Term sheet allocates Kamoa-Kakula up to 240,000 tonnes of annual capacity for export of copper products along the Lobito Corridor from 2025
Lobito Corridor passes through Ivanhoe’s Western Foreland licences and within five kilometres of
Lobito Corridor will transform economic and social development of the DRC, as well as its neighbouring countries, accelerating regional economic development
Lobito Corridor is supported by the United States and G7 nations through the Partnership for Global Infrastructure and Investment
Cape Town, South Africa–(Newsfile Corp. – February 7, 2024) – Ivanhoe Mines’ (TSX: IVN) (OTCQX: IVPAF) Executive Co-Chair Robert Friedland and President Marna Cloete announce today, during the 2024 Mining Indaba at the Cape Town International Convention Centre (CTICC) in South Africa, that Kamoa-Kakula has signed a term sheet outlining the key terms for a Reserved Capacity Agreement for transporting mineral products from the Kamoa-Kakula Copper Complex along the Lobito Atlantic Railway Corridor.
The Reserve Capacity Agreement, to be based on the non-binding term sheet, will allocate Kamoa-Kakula the right to transport along the Lobito Corridor a minimum of 120,000 tonnes and a maximum of 240,000 tonnes per annum of blister-anode or concentrate. The term sheet outlines a minimum term for the agreement of five years commencing in 2025, following a ramp-up year in 2024. The costs of exporting mineral products along the Lobito Corridor are expected to be cheaper than the current market price for trucking via the existing export routes (as shown in Figure 1), and the rates are anticipated to reduce further as volumes transported along the line increase.
The term sheet also extends the initial trial shipments, as originally announced on August 18, 2023, with up to a further 10,000 tonnes to be transported along the Lobito Corridor during 2024. The initial trial shipments commenced in December 2023, as announced on January 2, 2024.
Ivanhoe Mines’ Founder and Executive Co-Chairman, Robert Friedland commented:
"We admire the hard work of the Lobito Corridor consortium and Trafigura, working with their partners in the Democratic Republic of the Congo and Angola, to build a new supply chain that is fast becoming one of the most important trade routes for vital copper metal in the world.
"The transformative economic corridor will unlock more copper projects due to the lower logistical costs. Cheaper logistics increase the amount of economically recoverable copper across the Copperbelt, as cut-off grades can be lowered. This makes a significant impact on discoveries made in the DRC, such as the recent high-grade and open-ended Kitoko copper discovery in the Western Foreland, where we are stepping up exploration activities this year to find more ultra-green copper metal. Kitoko is located only 30 kilometres from the existing rail line.”
Trafigura Group, Executive Chairman and CEO, Jeremy Weir commented:
"We very much welcome Ivanhoe Mines’ Kamoa-Kakula in becoming the first customer to sign a term sheet to export minerals along the Lobito Rail Corridor. As a consortium member, Trafigura has also now signed a term sheet over a minimum term of six years, supporting the consortium’s aim to grow the volumes on the corridor so that it becomes the leading rail transport link in sub-Saharan Africa.”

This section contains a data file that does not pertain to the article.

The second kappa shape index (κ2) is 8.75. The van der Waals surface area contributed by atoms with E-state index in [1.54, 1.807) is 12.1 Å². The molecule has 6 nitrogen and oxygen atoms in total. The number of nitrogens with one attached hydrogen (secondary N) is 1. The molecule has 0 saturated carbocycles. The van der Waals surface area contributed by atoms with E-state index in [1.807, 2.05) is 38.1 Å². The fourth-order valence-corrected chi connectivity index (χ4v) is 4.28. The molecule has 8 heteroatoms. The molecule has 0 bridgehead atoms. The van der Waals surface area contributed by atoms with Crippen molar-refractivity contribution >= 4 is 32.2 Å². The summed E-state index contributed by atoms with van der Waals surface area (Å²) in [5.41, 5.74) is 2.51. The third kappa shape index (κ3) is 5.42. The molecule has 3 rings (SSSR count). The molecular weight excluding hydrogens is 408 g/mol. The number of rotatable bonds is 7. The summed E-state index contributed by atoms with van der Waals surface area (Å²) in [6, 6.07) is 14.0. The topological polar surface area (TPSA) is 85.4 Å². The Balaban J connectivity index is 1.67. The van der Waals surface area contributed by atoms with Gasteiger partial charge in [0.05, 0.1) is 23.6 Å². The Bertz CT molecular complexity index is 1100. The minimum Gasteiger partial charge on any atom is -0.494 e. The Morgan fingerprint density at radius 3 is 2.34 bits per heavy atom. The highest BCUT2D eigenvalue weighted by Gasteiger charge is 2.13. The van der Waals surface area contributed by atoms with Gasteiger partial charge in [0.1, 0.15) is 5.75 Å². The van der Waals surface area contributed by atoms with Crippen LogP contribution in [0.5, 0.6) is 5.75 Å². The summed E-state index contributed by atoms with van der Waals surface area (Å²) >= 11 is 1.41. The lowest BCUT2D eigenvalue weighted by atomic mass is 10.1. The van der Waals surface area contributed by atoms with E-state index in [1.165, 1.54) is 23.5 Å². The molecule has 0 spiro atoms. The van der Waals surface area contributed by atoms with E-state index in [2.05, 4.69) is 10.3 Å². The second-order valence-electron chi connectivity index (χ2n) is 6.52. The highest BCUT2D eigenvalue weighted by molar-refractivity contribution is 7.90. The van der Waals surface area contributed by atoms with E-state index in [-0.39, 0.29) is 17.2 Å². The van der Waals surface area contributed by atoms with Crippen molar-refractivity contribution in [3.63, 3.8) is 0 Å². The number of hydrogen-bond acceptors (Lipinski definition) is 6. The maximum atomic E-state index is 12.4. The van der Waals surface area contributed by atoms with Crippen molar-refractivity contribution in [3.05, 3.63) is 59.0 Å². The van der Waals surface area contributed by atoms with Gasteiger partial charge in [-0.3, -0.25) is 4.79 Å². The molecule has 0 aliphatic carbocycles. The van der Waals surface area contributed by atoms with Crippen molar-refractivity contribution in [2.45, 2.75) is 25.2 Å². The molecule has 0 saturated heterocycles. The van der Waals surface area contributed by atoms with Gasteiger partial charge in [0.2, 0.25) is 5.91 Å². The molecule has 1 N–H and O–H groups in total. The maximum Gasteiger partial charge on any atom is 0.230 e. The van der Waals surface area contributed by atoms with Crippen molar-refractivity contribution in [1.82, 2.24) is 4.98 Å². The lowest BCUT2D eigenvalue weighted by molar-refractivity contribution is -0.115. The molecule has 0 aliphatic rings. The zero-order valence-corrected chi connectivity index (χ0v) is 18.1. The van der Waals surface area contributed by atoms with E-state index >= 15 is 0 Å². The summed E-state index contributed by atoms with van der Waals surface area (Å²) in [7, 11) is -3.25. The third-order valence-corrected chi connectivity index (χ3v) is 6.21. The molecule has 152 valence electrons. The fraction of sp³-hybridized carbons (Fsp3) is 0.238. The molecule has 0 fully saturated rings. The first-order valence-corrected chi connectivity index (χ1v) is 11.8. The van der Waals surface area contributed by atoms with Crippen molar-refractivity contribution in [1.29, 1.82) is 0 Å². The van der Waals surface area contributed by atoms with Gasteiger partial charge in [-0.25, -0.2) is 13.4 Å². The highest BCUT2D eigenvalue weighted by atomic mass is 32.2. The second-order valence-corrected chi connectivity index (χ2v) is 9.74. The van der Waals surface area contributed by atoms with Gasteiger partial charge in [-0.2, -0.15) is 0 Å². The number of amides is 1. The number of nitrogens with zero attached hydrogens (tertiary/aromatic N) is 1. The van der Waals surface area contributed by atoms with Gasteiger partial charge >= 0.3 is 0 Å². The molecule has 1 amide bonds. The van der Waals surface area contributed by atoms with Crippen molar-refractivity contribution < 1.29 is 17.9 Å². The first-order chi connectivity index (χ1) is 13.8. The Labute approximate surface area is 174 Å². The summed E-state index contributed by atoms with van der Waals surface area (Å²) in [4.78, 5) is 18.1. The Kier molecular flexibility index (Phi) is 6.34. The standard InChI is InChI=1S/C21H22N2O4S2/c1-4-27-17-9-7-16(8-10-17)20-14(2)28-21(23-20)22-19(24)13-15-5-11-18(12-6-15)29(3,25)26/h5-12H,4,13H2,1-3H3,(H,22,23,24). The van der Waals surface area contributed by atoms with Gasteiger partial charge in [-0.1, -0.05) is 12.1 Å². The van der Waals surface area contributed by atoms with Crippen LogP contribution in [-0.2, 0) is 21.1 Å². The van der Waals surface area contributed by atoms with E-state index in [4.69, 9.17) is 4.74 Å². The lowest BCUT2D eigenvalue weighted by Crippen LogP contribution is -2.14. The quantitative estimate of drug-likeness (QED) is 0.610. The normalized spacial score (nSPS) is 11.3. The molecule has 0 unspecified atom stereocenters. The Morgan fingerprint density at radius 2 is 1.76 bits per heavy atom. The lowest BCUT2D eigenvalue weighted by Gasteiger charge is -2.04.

(L-R) Jeremy Weir, Executive Chairman and CEO, Trafigura Group; Robert Friedland, Founder and Executive Co-Chairman, Ivanhoe Mines; and, Francisco Franca, CEO, Lobito Atlantic Railway (LAR) celebrating the signing of the term sheet.
The Lobito Atlantic Railway Corridor is a rail line that links the Democratic Republic of the Congo (DRC) Copperbelt to the port of Lobito in Angola. The rail line extends 1,289 kilometres east, from the port of Lobito to the Angola-DRC border town of Luau. The line then extends a further 450 kilometres east into the DRC, on the Société Nationale des Chemins de fer du Congo (SNCC) rail network, to the city of Kolwezi (see Figure 1). The line passes within five kilometres of the Kamoa-Kakula license boundary and through Ivanhoe’s Western Foreland holdings (see Figure 2).
Figure 1. Map of export routes currently used by Kamoa-Kakula in red, as well as the Lobito Corridor route in orange. Logistics costs currently account for ~30% of Kamoa-Kakula’s total cash costs (C1), due to the long in-land distances travelled by road for exports to reach port.
Kamoa-Kakula currently trucks its copper concentrates by road across sub-Saharan Africa to the ports of Durban in South Africa and Dar es Salaam in Tanzania, as well as Beira in Mozambique and Walvis Bay in Namibia. In 2023, approximately 90% of Kamoa-Kakula’s concentrates were shipped to international customers from the ports of Durban and Dar es Salaam, where an average round-trip takes approximately 40 to 50 days. The distance from Kamoa-Kakula to the port of Lobito is approximately half that compared with the port of Durban (see Figure 1), and transportation by rail is significantly quicker and less energy-intensive.
An initial trial shipment, consisting of two trains carrying approximately 1,110 tonnes of Kamoa-Kakula’s copper concentrate, was loaded onto rail wagons at the Impala Terminals warehouse in Kolwezi and departed west along the Lobito Corridor on December 23, 2023. The shipment arrived at the port of Lobito eight days later on December 31, 2023. Since then, shipments transporting the remaining tonnes from the trial shipment have continued regularly.
Figure 2. Map of Kamoa-Kakula and Western Foreland licences, existing local road and rail infrastructure, as well as the future rail spur connecting the Lobito Corridor to Kamoa-Kakula.
LAR is a consortium that has a 30-year concession for railway services and supports logistics on the Lobito Corridor. It is comprised of leading global commodities trading group Trafigura Pte Ltd. (Trafigura), of the Republic of Singapore, Mota-Engil Engenharia e Construcao Africa SA (Mota-Engil), of Porto, Portugal, and Vecturis SA, of Brussels, Belgium. The consortium has committed to invest $455 million in Angola and up to a further $100 million in the DRC on the improvement of the Lobito Corridor’s rail infrastructure, capacity and safety, including rolling stock consisting of over 1,500 wagons and 35 locomotives.
The Lobito Corridor will also reduce congestion on the DRC’s other logistics corridors, and dramatically reduce the cost of exporting from and importing into the DRC Copperbelt.
On September 9, 2023, the United States and European Union jointly announced their support for the Lobito Corridor through the Partnership for Global Infrastructure and Investment (PGII). The PGII, founded in 2022, is a collaborative effort by G7 nations to fund infrastructure projects in developing nations. DRC, Angola and Zambia will benefit from accelerated social and economic development as a direct consequence of this support.
See link to the press statement made on September 9, 2023: